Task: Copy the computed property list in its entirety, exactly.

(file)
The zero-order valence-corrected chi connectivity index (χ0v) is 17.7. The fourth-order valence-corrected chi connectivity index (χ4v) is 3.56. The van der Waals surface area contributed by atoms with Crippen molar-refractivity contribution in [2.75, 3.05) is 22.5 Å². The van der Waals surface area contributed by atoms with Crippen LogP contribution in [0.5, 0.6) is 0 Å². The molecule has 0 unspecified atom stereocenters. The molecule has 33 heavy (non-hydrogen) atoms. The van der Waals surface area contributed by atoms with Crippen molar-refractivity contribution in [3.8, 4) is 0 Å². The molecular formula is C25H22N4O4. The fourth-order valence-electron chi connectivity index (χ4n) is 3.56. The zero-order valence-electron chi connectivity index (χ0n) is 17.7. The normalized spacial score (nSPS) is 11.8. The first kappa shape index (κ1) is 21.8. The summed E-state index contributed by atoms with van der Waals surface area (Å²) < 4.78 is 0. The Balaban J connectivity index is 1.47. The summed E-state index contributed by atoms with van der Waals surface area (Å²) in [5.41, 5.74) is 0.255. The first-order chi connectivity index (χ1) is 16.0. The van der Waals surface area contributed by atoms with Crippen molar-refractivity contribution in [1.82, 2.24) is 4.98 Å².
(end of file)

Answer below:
The zero-order valence-corrected chi connectivity index (χ0v) is 17.7. The fourth-order valence-corrected chi connectivity index (χ4v) is 3.56. The van der Waals surface area contributed by atoms with Crippen molar-refractivity contribution in [2.75, 3.05) is 22.5 Å². The van der Waals surface area contributed by atoms with Crippen LogP contribution in [0.5, 0.6) is 0 Å². The molecule has 0 unspecified atom stereocenters. The molecule has 33 heavy (non-hydrogen) atoms. The van der Waals surface area contributed by atoms with Crippen molar-refractivity contribution in [3.8, 4) is 0 Å². The molecular formula is C25H22N4O4. The fourth-order valence-electron chi connectivity index (χ4n) is 3.56. The zero-order valence-electron chi connectivity index (χ0n) is 17.7. The normalized spacial score (nSPS) is 11.8. The first kappa shape index (κ1) is 21.8. The summed E-state index contributed by atoms with van der Waals surface area (Å²) < 4.78 is 0. The Balaban J connectivity index is 1.47. The summed E-state index contributed by atoms with van der Waals surface area (Å²) in [5.41, 5.74) is 0.255. The first-order chi connectivity index (χ1) is 16.0. The van der Waals surface area contributed by atoms with Crippen molar-refractivity contribution in [1.82, 2.24) is 4.98 Å².